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Clinical Hypnosis in Pediatric Crohn's Disease (HypnoCrohns)

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ClinicalTrials.gov Identifier: NCT03809195
Recruitment Status : Recruiting
First Posted : January 18, 2019
Last Update Posted : February 22, 2019
Sponsor:
Information provided by (Responsible Party):
Amanda Lee, Vanderbilt University Medical Center

Brief Summary:

Inflammatory bowel disease (IBD), which includes Crohn's disease (CD) and ulcerative colitis (UC), is a chronic, immune-mediated disease increasingly prevalent in youth. Patients with IBD experience pain, fatigue, altered bowel habits, psychological distress, and reduced quality of life. Regardless of disease activity, persistent pain and psychiatric comorbidities both have a negative impact on quality of life. Alongside standard pharmacologic and nutritional therapies, clinical hypnosis is a complementary therapy that may improve physical and psychosocial outcomes in these patients. Clinical hypnosis consists of guiding the patient into a relaxed and focused state and providing therapeutic suggestions to induce desired physiologic and psychologic change. Children and adolescents are excellent candidates for hypnosis by virtue of their vivid imaginations. Hypnosis is effective in management of functional abdominal pain, irritable bowel syndrome, anxiety, chronic pain, and distress related to medical procedures. To date, there are no clinical trials that evaluate the effects of hypnosis in pediatric patients with IBD, but there is strong conceptual support for its role in improving pain and psychological distress in these patients. In addition to genetic, environmental, and microbial influences, a growing body of evidence supports the role of a dysregulated brain-gut axis and chronic stress in IBD. Animal and human studies demonstrate the effect of stress on the immune system and gastrointestinal tract. Studies show that the benefits of hypnosis may extend to its role in increasing vagal tone and regulating the immune system via the brain-gut axis. Adults with UC receiving a hypnosis intervention demonstrated improved remission and decreased inflammatory markers. Case series suggest that children with inflammatory bowel disease benefit from hypnosis, and it can be safely and easily delivered via audio recordings. Patients with IBD are interested in integrative therapies to reduce symptoms and improve quality of life, and a biopsychosocial approach is essential in their care. The addition of hypnosis may improve outcomes through influence on stress, inflammation, coping, symptom perception, and quality of life.

The investigators hypothesize that pediatric patients with CD participating in a clinical hypnosis intervention as an adjunct to standard of care will report improved quality of life compared to a waitlist control group. The specific aims of the study are as follows: (1) To implement hypnosis as an adjunctive therapy in adolescents with CD. (2) To evaluate the impact of hypnosis in CD on measures of quality of life. (3) To evaluate the impact of hypnosis in CD on pain, depression, anxiety, sleep, and coping.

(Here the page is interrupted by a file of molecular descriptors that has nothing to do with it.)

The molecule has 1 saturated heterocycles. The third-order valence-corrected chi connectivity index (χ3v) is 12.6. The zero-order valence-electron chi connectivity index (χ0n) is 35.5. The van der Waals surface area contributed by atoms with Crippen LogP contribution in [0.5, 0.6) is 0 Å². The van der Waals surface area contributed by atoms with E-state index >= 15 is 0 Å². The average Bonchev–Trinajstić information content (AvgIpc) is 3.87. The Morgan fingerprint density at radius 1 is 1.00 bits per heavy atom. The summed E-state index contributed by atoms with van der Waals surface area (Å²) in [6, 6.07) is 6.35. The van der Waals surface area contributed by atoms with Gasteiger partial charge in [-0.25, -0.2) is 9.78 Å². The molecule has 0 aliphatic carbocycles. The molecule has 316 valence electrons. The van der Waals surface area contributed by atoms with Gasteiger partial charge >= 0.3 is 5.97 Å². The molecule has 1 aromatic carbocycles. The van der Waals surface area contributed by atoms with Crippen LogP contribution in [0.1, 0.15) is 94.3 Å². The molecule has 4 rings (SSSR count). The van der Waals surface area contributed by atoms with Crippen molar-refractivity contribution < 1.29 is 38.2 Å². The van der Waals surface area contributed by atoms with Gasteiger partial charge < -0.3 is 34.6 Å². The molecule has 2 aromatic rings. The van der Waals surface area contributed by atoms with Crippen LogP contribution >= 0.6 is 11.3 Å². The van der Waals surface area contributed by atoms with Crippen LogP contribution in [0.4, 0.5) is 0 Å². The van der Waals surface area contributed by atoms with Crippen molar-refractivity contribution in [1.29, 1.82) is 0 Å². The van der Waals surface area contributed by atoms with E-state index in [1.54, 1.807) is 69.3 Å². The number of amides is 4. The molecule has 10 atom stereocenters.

Condition or disease Intervention/treatment Phase
Pediatric Crohns Disease Behavioral: Clinical Hypnosis Not Applicable

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Study Type : Interventional  (Clinical Trial)
Estimated Enrollment : 40 participants
Allocation: Randomized
Intervention Model: Parallel Assignment
Intervention Model Description: intervention group versus control group
Masking: None (Open Label)
Primary Purpose: Treatment
Official Title: Clinical Hypnosis in Pediatric Crohn's Disease
Actual Study Start Date : February 14, 2019
Estimated Primary Completion Date : January 2020
Estimated Study Completion Date : May 2020

Resource links provided by the National Library of Medicine

MedlinePlus related topics: Crohn's Disease

Arm Intervention/treatment
Experimental: Hypnosis Intervention
The intervention is clinical hypnosis--a single in-person session followed by instructions to listen to audio recordings at home. The sessions consist of the provider's voice guiding the participant into a relaxed and focused state and providing therapeutic suggestions--for example, to replace discomfort with a more pleasant sensation, to ease anxiety, and to increase energy.
Behavioral: Clinical Hypnosis
See information in arm/group description. Four different audio recordings are provided electronically, each approximately 20 minutes in length. Participants are encouraged to listen to one daily.

No Intervention: Waitlist Control
This group will serve as a control comparison and be offered the intervention after control data collection is complete.



Primary Outcome Measures :
  1. IMPACT-III [ Time Frame: Change from baseline to 8 weeks. ]
    Pediatric inflammatory bowel disease-specific health-related quality of life measure. "IMPACT" is not an abbreviation, but rather the name of the scale. Minimum score 0 to maximum score 100, with higher signifying better quality of life. Subjects get a total score (0 to 100) and a score for each of six subscales (0 to 100): Bowel Symptoms (7 items), Treatment/Interventions (3 items), Social Functioning (12 items), Emotional Functioning (7 items), Body Image (3 items), Systemic Symptoms (3 items). Each of the 35 total items has five multiple choice options and is given a score of 0, 25, 50, 75, or 100 points. The subscale scores are an average of the scores for each item that corresponds to that subscale. The total score is an average of all item scores.